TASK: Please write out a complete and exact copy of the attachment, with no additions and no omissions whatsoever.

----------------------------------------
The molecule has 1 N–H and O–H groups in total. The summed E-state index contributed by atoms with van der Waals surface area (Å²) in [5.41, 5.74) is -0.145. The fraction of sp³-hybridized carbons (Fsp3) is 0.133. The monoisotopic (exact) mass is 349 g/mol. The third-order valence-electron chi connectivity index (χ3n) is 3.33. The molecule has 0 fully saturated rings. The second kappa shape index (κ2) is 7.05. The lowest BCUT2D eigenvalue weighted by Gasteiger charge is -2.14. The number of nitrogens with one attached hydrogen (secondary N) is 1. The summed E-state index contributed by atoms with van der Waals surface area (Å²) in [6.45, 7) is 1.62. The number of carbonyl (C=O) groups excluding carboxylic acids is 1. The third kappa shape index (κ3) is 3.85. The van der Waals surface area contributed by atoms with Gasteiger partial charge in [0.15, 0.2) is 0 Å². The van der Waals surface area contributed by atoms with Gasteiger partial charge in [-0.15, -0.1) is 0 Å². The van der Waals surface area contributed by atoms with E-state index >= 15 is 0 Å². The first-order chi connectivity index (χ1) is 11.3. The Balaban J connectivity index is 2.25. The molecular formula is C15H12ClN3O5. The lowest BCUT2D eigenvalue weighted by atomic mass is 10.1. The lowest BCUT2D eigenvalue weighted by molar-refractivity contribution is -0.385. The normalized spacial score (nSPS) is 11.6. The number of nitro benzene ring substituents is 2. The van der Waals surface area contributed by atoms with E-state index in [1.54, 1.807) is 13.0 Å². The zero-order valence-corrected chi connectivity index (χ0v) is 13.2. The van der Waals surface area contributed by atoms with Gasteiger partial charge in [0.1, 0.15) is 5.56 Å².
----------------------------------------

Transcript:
The molecule has 1 N–H and O–H groups in total. The summed E-state index contributed by atoms with van der Waals surface area (Å²) in [5.41, 5.74) is -0.145. The fraction of sp³-hybridized carbons (Fsp3) is 0.133. The monoisotopic (exact) mass is 349 g/mol. The third-order valence-electron chi connectivity index (χ3n) is 3.33. The molecule has 0 fully saturated rings. The second kappa shape index (κ2) is 7.05. The lowest BCUT2D eigenvalue weighted by Gasteiger charge is -2.14. The number of nitrogens with one attached hydrogen (secondary N) is 1. The summed E-state index contributed by atoms with van der Waals surface area (Å²) in [6.45, 7) is 1.62. The number of carbonyl (C=O) groups excluding carboxylic acids is 1. The third kappa shape index (κ3) is 3.85. The van der Waals surface area contributed by atoms with Gasteiger partial charge in [0.15, 0.2) is 0 Å². The van der Waals surface area contributed by atoms with Gasteiger partial charge in [-0.15, -0.1) is 0 Å². The van der Waals surface area contributed by atoms with E-state index >= 15 is 0 Å². The first-order chi connectivity index (χ1) is 11.3. The Balaban J connectivity index is 2.25. The molecular formula is C15H12ClN3O5. The lowest BCUT2D eigenvalue weighted by atomic mass is 10.1. The lowest BCUT2D eigenvalue weighted by molar-refractivity contribution is -0.385. The normalized spacial score (nSPS) is 11.6. The number of nitro benzene ring substituents is 2. The van der Waals surface area contributed by atoms with E-state index in [1.54, 1.807) is 13.0 Å². The zero-order valence-corrected chi connectivity index (χ0v) is 13.2. The van der Waals surface area contributed by atoms with Gasteiger partial charge in [0.1, 0.15) is 5.56 Å².